MGM says Bond 25 distribution not resolved

Metro-Goldwyn-Mayer said today that distribution — and presumably financing — of Bond 25 has not been resolved.

“Distribution plans for Bond 25 still have not been announced and we are continuing discussions with a variety of potential partners,” MGM chief Gary Barber said on an investor call. “We look forward to sharing more details on Bond 25 on future calls.”

Deadline: Hollywood reported Sunday that a new joint venture between MGM and Annapurna Pictures was close to being named U.S. distributor for the next James Bond film. An international distributor has not yet been selected, Deadline said.

The last four 007 films have been distributed by Sony Pictures. Under Sony’s most recent two-picture deal, Sony co-financed Skyfall and SPECTRE with MGM but only got 25 percent of the profits.

MGM is getting back into distribution. It emerged from bankruptcy in 2010 without a distribution operation. MGM films were co-financed and distributed by various studios.

On the call, Barber talked up the joint venture with Annapurna.

“We decided the time was right to be less dependent on co-production partners to theatrically distribute our theatrical films,” Barber said.

The first MGM film to be distributed by the joint venture will be a remake of Death Wish early next year.

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Bond 25: The distribution edition

Annapurna logo

If Deadline: Hollywood is correct, the Bond 25 picture is about to get clearer but there are still key questions to be asked.

What Deadline reported: The new joint venture between Metro-Goldwyn-Mayer and Annapurna Pictures will release Bond 25 in the United States.

MGM and Annapurna announced the venture on Oct. 31. It will release movies for both companies. But when the venture was announced, Bond 25 wasn’t part of the deal.

So let’s go with the questions.

Who’s going to release Bond 25 internationally? Deadline didn’t know. It said studios including Warner Bros., Sony, 20th Century Fox and Universal are in the mix.

More importantly, who’s going to finance Bond 25? Sony has released the last four Bond films. Under Sony’s most recent two-picture deal (Skyfall and SPECTRE), the studio co-financed the movie with MGM but only got 25 percent of the profits.

Presuming we end up with MGM-Annapurna in the U.S. and someone with international distribution, Bond 25’s financing has the potential to be more complicated.

Will Annapurna do some of the financing? Or will its involvement be more limited? Will the international distributor also kick in some of the financing?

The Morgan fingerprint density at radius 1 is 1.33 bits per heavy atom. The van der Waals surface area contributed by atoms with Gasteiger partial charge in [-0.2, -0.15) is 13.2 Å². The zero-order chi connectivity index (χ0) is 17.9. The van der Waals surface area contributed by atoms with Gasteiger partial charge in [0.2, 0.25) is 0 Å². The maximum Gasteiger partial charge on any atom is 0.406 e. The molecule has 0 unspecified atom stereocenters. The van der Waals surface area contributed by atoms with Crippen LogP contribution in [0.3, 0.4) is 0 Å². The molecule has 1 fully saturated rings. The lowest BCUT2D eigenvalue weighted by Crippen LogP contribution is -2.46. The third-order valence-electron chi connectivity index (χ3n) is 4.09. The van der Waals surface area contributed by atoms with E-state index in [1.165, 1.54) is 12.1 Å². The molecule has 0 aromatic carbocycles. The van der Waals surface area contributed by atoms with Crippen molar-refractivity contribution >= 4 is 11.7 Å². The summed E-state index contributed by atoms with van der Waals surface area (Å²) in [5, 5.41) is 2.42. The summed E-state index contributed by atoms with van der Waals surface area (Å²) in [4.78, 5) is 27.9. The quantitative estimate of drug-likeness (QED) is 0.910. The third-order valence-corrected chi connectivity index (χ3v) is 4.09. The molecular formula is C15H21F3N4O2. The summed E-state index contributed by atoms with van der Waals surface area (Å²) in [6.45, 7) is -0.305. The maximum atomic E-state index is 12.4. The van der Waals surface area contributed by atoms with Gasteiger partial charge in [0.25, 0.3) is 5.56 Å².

Or is MGM confident it will be the dominant financing entity?

Too early to answer any of that. The MGM-Annapurna distribution deal for Bond 25 in the U.S. hasn’t been announced yet.

Why does the blog ask these questions? Because until they’re settled, nobody is going to get paid to do the movieThe blog occasionally has its chain yanked (hopefully in a kidding way) about bringing up the subject. But it’s still legitimate. Eon Productions doesn’t finance Bond films and doesn’t release them.

MGM-Annapurna may distribute Bond 25 in U.S.

The recently announced joint venture between Metro-Goldwyn-Mayer and Annapurna Pictures may distribute Bond 25 in the United States, Deadline: Hollywood reported.

“This all should be finalized this week, and rumors are flying today,” according to the story by Mike Fleming Jr. and Anita Busch.

MGM and Annapurna announced the joint venture on Oct. 31. At the time, MGM and Annapurna said Bond 25 was not part of the deal.

Deadline said distribution outside the U.S. for Bond 25 hasn’t been decided.

“There are still major decisions to be made on both international distribution and ancillary distribution, the latter of which long had been administered by Fox in a deal that is expiring,” according to the story.

Deadline said Warner Bros. Sony, 20th Century Fox and Universal are still seeking  international distribution for Bond 25.

20th Century Fox currently handles home video releases of Bond films.

MGM controls half of the Bond franchise, with the other half under control of Danjaq, parent company of Eon Productions.

MGM hasn’t had its own distribution operation since exiting bankruptcy in 2010. Sony Pictures has distributed the past four Bond films. Other MGM projects have been released by other studios.